Paris, the former Restaurant of the Gare de Lyon, a shipment of honey, a dead beekeeper, a wife who won't say much, and the Wehrmacht's Procurement Office, the biggest black-market dealers of them all.
* Among the Favourite Books of 2001: ‘Janes' prose is elegant, his characters enigmatic and his scenes dramatic, but his tales can be brutally explicit, exploring the innumerable ways in which humans mistreat each other.' J. Kingston Pierce, January Magazine.
‘Vivid understanding of collaborative shadings and black markets.' The Guardian.
Vichy and home of the Government of France. The murder of the mistress of a high-ranking employee spells corruption and intrigue among the highest levels of government as St-Cyr and Kohler chase down the Flykiller.
* Hammett Award Nominee 2002
‘The 12th in this excellent series set in Occupied France proves once again that the small murder, set against the backdrop of war and genocide, is compelling.' Margaret Cannon, The Globe and Mail.
‘Another cleverly conceived and executed story ... even the most cynical reader might be forgiven for thinking the events might actually have taken place. Robert Janes' attention to detail is well known, and the documentary-style background greatly enhances the twists and turns of his Machiavellian plot. Characters have lives off the printed page and their motives are always believable. Another absorbing thriller.' Mark Campbell, Crime Time, Issue 29.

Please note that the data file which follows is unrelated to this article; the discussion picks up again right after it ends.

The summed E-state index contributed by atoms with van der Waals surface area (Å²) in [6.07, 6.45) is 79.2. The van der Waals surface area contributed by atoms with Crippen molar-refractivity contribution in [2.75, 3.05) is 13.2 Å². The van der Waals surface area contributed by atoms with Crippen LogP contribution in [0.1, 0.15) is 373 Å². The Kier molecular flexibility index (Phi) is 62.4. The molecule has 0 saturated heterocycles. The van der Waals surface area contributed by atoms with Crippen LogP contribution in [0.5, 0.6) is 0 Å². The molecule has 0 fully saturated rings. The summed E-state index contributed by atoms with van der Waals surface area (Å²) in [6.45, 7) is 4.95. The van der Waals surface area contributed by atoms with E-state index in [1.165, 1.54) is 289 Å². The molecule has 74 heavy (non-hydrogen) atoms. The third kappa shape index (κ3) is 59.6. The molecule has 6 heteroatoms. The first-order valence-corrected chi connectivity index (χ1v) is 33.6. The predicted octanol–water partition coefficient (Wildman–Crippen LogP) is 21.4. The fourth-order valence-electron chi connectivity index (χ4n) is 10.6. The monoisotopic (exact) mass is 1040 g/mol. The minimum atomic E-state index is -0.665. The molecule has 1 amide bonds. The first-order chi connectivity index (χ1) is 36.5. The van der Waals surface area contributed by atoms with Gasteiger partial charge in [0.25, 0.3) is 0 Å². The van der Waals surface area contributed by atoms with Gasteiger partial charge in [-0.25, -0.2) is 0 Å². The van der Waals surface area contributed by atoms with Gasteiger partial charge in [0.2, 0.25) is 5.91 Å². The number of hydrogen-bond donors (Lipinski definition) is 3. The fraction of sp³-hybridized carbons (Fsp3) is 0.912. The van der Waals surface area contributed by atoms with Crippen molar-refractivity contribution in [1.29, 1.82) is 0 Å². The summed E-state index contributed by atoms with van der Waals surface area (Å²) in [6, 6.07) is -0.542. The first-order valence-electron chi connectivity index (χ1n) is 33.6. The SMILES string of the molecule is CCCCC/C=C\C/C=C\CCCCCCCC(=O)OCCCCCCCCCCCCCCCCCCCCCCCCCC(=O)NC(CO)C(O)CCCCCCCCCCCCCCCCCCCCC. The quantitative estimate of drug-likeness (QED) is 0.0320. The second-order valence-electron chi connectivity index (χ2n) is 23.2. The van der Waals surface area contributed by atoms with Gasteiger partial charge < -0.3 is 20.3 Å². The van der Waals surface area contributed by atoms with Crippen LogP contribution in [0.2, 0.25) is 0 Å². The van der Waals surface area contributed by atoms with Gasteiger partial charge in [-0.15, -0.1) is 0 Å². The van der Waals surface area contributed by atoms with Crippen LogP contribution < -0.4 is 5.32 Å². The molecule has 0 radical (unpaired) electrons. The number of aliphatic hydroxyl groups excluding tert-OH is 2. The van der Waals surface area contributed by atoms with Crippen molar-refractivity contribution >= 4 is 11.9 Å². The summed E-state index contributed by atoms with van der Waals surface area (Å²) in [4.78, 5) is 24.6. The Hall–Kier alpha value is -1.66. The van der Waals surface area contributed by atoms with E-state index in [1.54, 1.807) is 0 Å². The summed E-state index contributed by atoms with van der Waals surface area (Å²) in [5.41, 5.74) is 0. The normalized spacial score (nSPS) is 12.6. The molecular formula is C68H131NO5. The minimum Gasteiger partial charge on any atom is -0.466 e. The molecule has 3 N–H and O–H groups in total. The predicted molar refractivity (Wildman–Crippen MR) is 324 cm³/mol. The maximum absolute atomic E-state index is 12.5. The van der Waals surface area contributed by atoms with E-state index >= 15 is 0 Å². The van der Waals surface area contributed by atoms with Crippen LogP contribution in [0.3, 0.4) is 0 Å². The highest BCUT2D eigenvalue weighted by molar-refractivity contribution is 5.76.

Further praise for J.Robert Janes' Wartime Series of Mysteries
‘Brilliantly and evocatively written.' The Austin Chronicle.
‘One of the most unusual crime-fighting duos in detective fiction.' The Mystery Review.
‘A master of the psychological thriller. Imaginative and brilliant in conception, skilled, engaging, and superb in execution. Highly recommended.' The Midwest Book Review.
‘Janes has effectively recreated a period of French history that is usually unacknowledged or swept under the rug. Original and gripping.' The Drood Review.
‘Janes hooks you quickly. You are drawn to the sympathetic characters of the two detectives. They are not the brutal policemen associated with wartime, but decent men in a world of brutality.' The Spectator.
‘With cunning prose and brilliant employment of period detail, Janes makes each experience palpable and disturbingly real ... a masterful storyteller.' The Buffalo News.
‘My favourite Canadian author.' Alex Waterhouse-Hayward, photographer and author, CBC Letters From.
‘Mysteries in which policemen have to work within the parameters of a totalitarian state are an art form in the hands of writers like Martin Cruz Smith, Philip Kerr, and J.Robert Janes.' Margaret Cannon, The Globe and Mail, 15 February 2003.
* In October 2002, at their annual meeting in Baltimore, the Western Society for French History, whose members are professors, paid the series the ultimate compliment by holding a plenary-session panel: The Convergence of History and Fiction in the Novels of J.Robert Janes.